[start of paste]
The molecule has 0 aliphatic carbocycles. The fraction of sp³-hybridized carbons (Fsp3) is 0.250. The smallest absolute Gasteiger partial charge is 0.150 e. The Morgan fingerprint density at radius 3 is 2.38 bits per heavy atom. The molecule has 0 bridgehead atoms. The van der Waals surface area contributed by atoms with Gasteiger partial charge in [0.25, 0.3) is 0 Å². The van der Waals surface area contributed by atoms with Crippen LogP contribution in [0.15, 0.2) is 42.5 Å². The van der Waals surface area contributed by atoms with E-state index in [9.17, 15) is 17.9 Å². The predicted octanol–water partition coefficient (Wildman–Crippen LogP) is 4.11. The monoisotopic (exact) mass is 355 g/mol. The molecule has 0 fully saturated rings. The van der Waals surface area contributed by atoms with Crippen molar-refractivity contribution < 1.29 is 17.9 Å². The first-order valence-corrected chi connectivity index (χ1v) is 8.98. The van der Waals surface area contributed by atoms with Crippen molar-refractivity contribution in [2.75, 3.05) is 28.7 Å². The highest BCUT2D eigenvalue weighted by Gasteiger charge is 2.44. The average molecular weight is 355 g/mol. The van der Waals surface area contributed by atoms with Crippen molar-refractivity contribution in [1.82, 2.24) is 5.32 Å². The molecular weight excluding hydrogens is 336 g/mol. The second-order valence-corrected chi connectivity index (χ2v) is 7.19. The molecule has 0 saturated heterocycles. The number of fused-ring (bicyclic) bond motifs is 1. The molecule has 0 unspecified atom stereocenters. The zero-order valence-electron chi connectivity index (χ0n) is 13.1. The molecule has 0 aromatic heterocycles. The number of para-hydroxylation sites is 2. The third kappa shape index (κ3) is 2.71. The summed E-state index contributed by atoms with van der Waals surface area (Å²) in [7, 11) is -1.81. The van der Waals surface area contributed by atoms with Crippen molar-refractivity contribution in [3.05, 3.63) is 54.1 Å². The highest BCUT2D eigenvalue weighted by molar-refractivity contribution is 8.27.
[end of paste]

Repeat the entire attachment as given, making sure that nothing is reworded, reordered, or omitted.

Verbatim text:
The molecule has 0 aliphatic carbocycles. The fraction of sp³-hybridized carbons (Fsp3) is 0.250. The smallest absolute Gasteiger partial charge is 0.150 e. The Morgan fingerprint density at radius 3 is 2.38 bits per heavy atom. The molecule has 0 bridgehead atoms. The van der Waals surface area contributed by atoms with Gasteiger partial charge in [0.25, 0.3) is 0 Å². The van der Waals surface area contributed by atoms with Crippen LogP contribution in [0.15, 0.2) is 42.5 Å². The van der Waals surface area contributed by atoms with E-state index in [9.17, 15) is 17.9 Å². The predicted octanol–water partition coefficient (Wildman–Crippen LogP) is 4.11. The monoisotopic (exact) mass is 355 g/mol. The molecule has 0 fully saturated rings. The van der Waals surface area contributed by atoms with Crippen molar-refractivity contribution < 1.29 is 17.9 Å². The first-order valence-corrected chi connectivity index (χ1v) is 8.98. The van der Waals surface area contributed by atoms with Crippen molar-refractivity contribution in [2.75, 3.05) is 28.7 Å². The highest BCUT2D eigenvalue weighted by Gasteiger charge is 2.44. The average molecular weight is 355 g/mol. The van der Waals surface area contributed by atoms with Crippen molar-refractivity contribution in [1.82, 2.24) is 5.32 Å². The molecular weight excluding hydrogens is 336 g/mol. The second-order valence-corrected chi connectivity index (χ2v) is 7.19. The molecule has 0 saturated heterocycles. The number of fused-ring (bicyclic) bond motifs is 1. The molecule has 0 unspecified atom stereocenters. The zero-order valence-electron chi connectivity index (χ0n) is 13.1. The molecule has 0 aromatic heterocycles. The number of para-hydroxylation sites is 2. The third kappa shape index (κ3) is 2.71. The summed E-state index contributed by atoms with van der Waals surface area (Å²) in [7, 11) is -1.81. The van der Waals surface area contributed by atoms with Crippen molar-refractivity contribution in [3.05, 3.63) is 54.1 Å². The highest BCUT2D eigenvalue weighted by molar-refractivity contribution is 8.27.